Mother's Day is Sunday, and I have an idea that's better than a card or flowers.
It's the gift of financial peace of mind -- and it's priceless! Plus, it's easy for you procrastinators to organize at the last minute.
Here's a tip: Moms worry. They worry about a lot of things, and they worry all the time, even though it doesn't always show. (Believe me. I'm a mom. Or ask my son!)
Moms worry about things they
control, and they worry even more about things they
control. Mostly, moms worry about their kids. They never stop worrying about their kids, no matter how old they -- or the kids -- get.
And at the back of a mom's mind is always another secret, never-expressed worry that grows over the years. Moms worry about being dependent. They worry about growing old and running out of money, about being "bag ladies."
That's the basis of my Mother's Day gift idea. And since you're smart enough to be a reader of
, you're in a perfect position to create that gift.
It starts with getting your mother to talk about her financial worries and being a patient listener. Single moms have different worries than those with spouses. But I'll bet that nearly every mom will start the discussion with the words "I don't want to be a burden on you."
That's your gift opportunity. Now you can offer creative solutions to her deepest worries. If you have brothers and sisters, they can join you in financing the gift, in case your parents can't afford to buy it themselves.
The Gift of an Estate Plan
What if Dad has a serious stroke or dies? It's a nagging worry. But if your parents have a recently created or reviewed estate plan, some of that worry goes away. A revocable living trust will give the successor trustee the power to make financial decisions if one parent is incapacitated. A health care power of attorney is a must. And a living will, an end-of-life decision document, can save heartache in trying times.
So, type up a gift certificate for an estate plan. Better yet, contact an estate-planning attorney in your parents' state and set up an appointment for mom and dad. Tell the attorney to send the bill to you.
No one likes to plan for such a dark day, but once you've done this for your parents, they'll feel better, and so will you. Take it from me. An estate plan was my joint Mother's Day/ Father's Day gift to my parents several years ago.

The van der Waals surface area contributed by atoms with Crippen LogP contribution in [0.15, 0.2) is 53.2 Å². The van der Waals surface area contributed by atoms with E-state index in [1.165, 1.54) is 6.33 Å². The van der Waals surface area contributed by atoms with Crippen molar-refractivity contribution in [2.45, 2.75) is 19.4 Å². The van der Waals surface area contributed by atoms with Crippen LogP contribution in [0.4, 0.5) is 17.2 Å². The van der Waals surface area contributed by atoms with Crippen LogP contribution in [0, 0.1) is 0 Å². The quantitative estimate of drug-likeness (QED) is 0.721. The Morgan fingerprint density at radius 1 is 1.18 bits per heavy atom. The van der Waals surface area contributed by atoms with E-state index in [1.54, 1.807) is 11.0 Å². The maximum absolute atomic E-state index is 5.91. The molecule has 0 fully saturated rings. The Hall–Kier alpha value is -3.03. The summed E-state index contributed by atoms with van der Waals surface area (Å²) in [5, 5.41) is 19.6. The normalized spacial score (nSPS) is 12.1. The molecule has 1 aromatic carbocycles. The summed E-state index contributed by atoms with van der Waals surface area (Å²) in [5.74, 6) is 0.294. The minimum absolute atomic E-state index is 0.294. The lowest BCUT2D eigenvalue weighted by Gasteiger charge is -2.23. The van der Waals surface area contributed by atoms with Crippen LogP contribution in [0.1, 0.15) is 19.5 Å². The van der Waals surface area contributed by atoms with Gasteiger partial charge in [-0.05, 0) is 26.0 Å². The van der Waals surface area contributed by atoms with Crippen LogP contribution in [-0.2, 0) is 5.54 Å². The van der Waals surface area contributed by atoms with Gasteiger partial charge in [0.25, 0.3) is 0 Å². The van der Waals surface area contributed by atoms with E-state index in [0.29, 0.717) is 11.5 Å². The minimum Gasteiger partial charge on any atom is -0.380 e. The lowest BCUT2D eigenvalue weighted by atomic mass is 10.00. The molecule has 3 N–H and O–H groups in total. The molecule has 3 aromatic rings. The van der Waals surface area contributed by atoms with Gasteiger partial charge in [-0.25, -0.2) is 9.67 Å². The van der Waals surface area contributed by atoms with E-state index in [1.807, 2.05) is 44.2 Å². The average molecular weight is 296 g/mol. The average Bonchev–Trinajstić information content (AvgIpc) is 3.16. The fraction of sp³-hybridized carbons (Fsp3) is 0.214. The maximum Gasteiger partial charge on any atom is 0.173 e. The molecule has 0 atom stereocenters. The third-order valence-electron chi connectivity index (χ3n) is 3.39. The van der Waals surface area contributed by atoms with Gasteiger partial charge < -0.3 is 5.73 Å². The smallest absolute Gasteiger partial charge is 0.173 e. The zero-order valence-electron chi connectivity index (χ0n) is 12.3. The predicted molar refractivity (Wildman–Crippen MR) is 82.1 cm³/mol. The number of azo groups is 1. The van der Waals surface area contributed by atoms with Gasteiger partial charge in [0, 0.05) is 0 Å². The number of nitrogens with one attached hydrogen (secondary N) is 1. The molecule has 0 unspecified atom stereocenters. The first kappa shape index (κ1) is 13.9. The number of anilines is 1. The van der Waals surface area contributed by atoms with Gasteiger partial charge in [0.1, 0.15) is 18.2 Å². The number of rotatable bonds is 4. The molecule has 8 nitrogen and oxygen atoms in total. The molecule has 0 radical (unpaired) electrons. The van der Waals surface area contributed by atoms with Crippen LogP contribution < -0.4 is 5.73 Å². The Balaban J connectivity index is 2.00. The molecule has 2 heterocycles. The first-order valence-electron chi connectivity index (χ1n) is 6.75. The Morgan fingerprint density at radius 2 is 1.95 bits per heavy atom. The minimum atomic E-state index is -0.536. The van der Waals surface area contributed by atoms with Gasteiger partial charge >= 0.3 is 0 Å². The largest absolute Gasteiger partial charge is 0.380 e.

The Gift of Long-Term-Care Insurance
Nothing can devastate a family's finances at a faster rate than the need for long-term custodial care. Current costs average $6,000 a month, whether for care in the home or in a nursing home. And those prices will escalate as that kind of help becomes more in demand for baby boomers.
Long-term-care insurance policies are designed to cover those costs, whether they are at home, in an assisted-living facility or a nursing home. For a Mother's Day starter, you can go to a Web site such as
LongTermCareQuote.com just to get a policy quote. Then you and your siblings might want to start the application process and even pay the annual premiums. If one or both of your parents need this type of care, believe me, having a long-term-care insurance policy will be invaluable.
Instead of just giving Mom flowers and a card with a poem in it, give her the promise of a policy that will eliminate the "bag lady" worry.
The Gift of a Reverse Mortgage
Earlier this week, I
wrote about reverse mortgages that can give seniors a monthly tax-free check for converting their home equity into income. Many older moms are silently scrimping on food and other basics as they struggle to keep up the family home. When heating bills and property taxes rise, the worries overwhelm them -- and retired parents don't qualify for home-equity loans.
Ask your Mom how she feels about the family home and what she worries about. Then, as part of your Mother's Day card, next to the word "love" write down how much income she could receive on a monthly basis from a reverse mortgage. To get that number, go to the Reverse Mortgage Lenders Association's
Web site and use its mortgage calculator. It will give you the potential amount your mom may qualify to receive based on her age, location and the value of the home.
That's how to really celebrate Mother's Day: The gift of financial peace of mind. It will be a gift she'll truly appreciate because you've taken away a huge worry. That's the Savage Truth.
Terry Savage is an expert on personal finance and also appears as a commentator on national television on issues related to investing and the financial markets. Savage?s personal finance column in the Chicago Sun-Times is nationally syndicated, and she released her fourth book,
The Savage Number: How Much Money Do You Need?
in June 2005. Savage was the first woman trader on the Chicago Board Options Exchange and is a registered investment adviser for stocks and futures. A Phi Beta Kappa graduate of the University of Michigan, Savage currently serves as a director of the Chicago Mercantile Exchange Corp. She also has served on the boards of McDonald?s and Pennzoil.